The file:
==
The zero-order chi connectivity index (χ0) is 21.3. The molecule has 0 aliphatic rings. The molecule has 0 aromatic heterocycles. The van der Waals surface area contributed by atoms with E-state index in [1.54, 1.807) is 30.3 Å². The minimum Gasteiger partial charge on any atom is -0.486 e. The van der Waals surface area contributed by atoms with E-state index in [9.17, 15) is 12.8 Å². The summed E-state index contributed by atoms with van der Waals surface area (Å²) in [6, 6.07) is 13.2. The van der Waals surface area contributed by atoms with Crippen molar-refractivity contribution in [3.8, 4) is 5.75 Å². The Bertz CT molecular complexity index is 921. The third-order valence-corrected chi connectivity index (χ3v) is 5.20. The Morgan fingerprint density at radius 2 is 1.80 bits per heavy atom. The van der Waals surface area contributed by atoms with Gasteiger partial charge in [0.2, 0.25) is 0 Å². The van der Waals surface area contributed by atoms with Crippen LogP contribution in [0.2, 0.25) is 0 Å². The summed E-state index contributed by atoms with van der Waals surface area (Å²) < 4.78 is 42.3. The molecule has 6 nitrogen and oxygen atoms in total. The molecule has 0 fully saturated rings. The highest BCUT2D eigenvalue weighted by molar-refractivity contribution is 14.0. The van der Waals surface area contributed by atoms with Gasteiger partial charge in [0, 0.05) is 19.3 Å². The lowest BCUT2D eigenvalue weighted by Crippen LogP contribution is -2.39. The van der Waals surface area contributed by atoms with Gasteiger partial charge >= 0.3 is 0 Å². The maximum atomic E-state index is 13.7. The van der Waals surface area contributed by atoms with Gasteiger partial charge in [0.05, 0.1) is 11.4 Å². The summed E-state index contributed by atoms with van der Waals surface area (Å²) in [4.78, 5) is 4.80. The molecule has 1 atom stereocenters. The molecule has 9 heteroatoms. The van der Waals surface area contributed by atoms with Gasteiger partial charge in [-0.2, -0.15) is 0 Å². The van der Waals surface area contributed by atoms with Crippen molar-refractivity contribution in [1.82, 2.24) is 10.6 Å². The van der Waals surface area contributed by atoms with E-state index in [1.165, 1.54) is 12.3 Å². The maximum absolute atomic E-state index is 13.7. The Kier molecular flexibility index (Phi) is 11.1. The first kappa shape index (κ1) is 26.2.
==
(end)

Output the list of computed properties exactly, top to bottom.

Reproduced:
The zero-order chi connectivity index (χ0) is 21.3. The molecule has 0 aliphatic rings. The molecule has 0 aromatic heterocycles. The van der Waals surface area contributed by atoms with E-state index in [1.54, 1.807) is 30.3 Å². The minimum Gasteiger partial charge on any atom is -0.486 e. The van der Waals surface area contributed by atoms with E-state index in [9.17, 15) is 12.8 Å². The summed E-state index contributed by atoms with van der Waals surface area (Å²) in [6, 6.07) is 13.2. The van der Waals surface area contributed by atoms with Crippen molar-refractivity contribution in [3.8, 4) is 5.75 Å². The Bertz CT molecular complexity index is 921. The third-order valence-corrected chi connectivity index (χ3v) is 5.20. The Morgan fingerprint density at radius 2 is 1.80 bits per heavy atom. The van der Waals surface area contributed by atoms with Gasteiger partial charge in [0.2, 0.25) is 0 Å². The van der Waals surface area contributed by atoms with Crippen LogP contribution in [0.2, 0.25) is 0 Å². The summed E-state index contributed by atoms with van der Waals surface area (Å²) < 4.78 is 42.3. The molecule has 6 nitrogen and oxygen atoms in total. The molecule has 0 fully saturated rings. The highest BCUT2D eigenvalue weighted by molar-refractivity contribution is 14.0. The van der Waals surface area contributed by atoms with Gasteiger partial charge in [0, 0.05) is 19.3 Å². The lowest BCUT2D eigenvalue weighted by Crippen LogP contribution is -2.39. The van der Waals surface area contributed by atoms with Gasteiger partial charge >= 0.3 is 0 Å². The maximum atomic E-state index is 13.7. The van der Waals surface area contributed by atoms with Gasteiger partial charge in [0.05, 0.1) is 11.4 Å². The summed E-state index contributed by atoms with van der Waals surface area (Å²) in [4.78, 5) is 4.80. The molecule has 1 atom stereocenters. The molecule has 9 heteroatoms. The van der Waals surface area contributed by atoms with Gasteiger partial charge in [-0.2, -0.15) is 0 Å². The van der Waals surface area contributed by atoms with Crippen molar-refractivity contribution in [1.82, 2.24) is 10.6 Å². The van der Waals surface area contributed by atoms with E-state index in [1.165, 1.54) is 12.3 Å². The maximum absolute atomic E-state index is 13.7. The Kier molecular flexibility index (Phi) is 11.1. The first kappa shape index (κ1) is 26.2.